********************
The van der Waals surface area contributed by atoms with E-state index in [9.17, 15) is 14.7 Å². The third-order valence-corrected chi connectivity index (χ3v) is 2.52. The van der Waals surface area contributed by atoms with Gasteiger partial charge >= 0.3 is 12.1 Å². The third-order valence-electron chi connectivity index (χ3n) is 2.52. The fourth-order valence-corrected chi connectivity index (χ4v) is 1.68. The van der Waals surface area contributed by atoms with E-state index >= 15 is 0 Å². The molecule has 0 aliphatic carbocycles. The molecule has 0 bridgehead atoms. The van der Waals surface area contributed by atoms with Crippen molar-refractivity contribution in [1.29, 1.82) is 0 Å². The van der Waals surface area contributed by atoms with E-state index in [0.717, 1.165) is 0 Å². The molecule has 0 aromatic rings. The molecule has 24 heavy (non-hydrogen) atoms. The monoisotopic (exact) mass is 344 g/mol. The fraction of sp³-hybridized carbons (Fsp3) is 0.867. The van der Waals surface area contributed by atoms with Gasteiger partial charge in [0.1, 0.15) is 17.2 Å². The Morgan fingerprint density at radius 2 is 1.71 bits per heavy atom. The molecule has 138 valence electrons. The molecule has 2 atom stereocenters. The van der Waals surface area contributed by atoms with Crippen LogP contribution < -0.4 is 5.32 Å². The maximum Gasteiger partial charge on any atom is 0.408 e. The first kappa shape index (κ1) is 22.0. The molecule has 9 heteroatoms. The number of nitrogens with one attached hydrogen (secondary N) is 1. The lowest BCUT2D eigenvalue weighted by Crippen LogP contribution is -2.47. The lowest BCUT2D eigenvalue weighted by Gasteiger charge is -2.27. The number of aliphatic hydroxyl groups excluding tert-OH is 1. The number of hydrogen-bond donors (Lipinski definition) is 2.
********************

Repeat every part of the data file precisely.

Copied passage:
The van der Waals surface area contributed by atoms with E-state index in [9.17, 15) is 14.7 Å². The third-order valence-corrected chi connectivity index (χ3v) is 2.52. The van der Waals surface area contributed by atoms with Gasteiger partial charge >= 0.3 is 12.1 Å². The third-order valence-electron chi connectivity index (χ3n) is 2.52. The fourth-order valence-corrected chi connectivity index (χ4v) is 1.68. The van der Waals surface area contributed by atoms with E-state index >= 15 is 0 Å². The molecule has 0 aliphatic carbocycles. The molecule has 0 bridgehead atoms. The van der Waals surface area contributed by atoms with Crippen molar-refractivity contribution in [1.29, 1.82) is 0 Å². The van der Waals surface area contributed by atoms with E-state index in [0.717, 1.165) is 0 Å². The molecule has 0 aromatic rings. The molecule has 24 heavy (non-hydrogen) atoms. The monoisotopic (exact) mass is 344 g/mol. The fraction of sp³-hybridized carbons (Fsp3) is 0.867. The van der Waals surface area contributed by atoms with Gasteiger partial charge in [0.1, 0.15) is 17.2 Å². The Morgan fingerprint density at radius 2 is 1.71 bits per heavy atom. The molecule has 138 valence electrons. The molecule has 2 atom stereocenters. The van der Waals surface area contributed by atoms with Crippen LogP contribution < -0.4 is 5.32 Å². The maximum Gasteiger partial charge on any atom is 0.408 e. The first kappa shape index (κ1) is 22.0. The molecule has 9 heteroatoms. The number of nitrogens with one attached hydrogen (secondary N) is 1. The lowest BCUT2D eigenvalue weighted by Crippen LogP contribution is -2.47. The lowest BCUT2D eigenvalue weighted by Gasteiger charge is -2.27. The number of aliphatic hydroxyl groups excluding tert-OH is 1. The number of hydrogen-bond donors (Lipinski definition) is 2.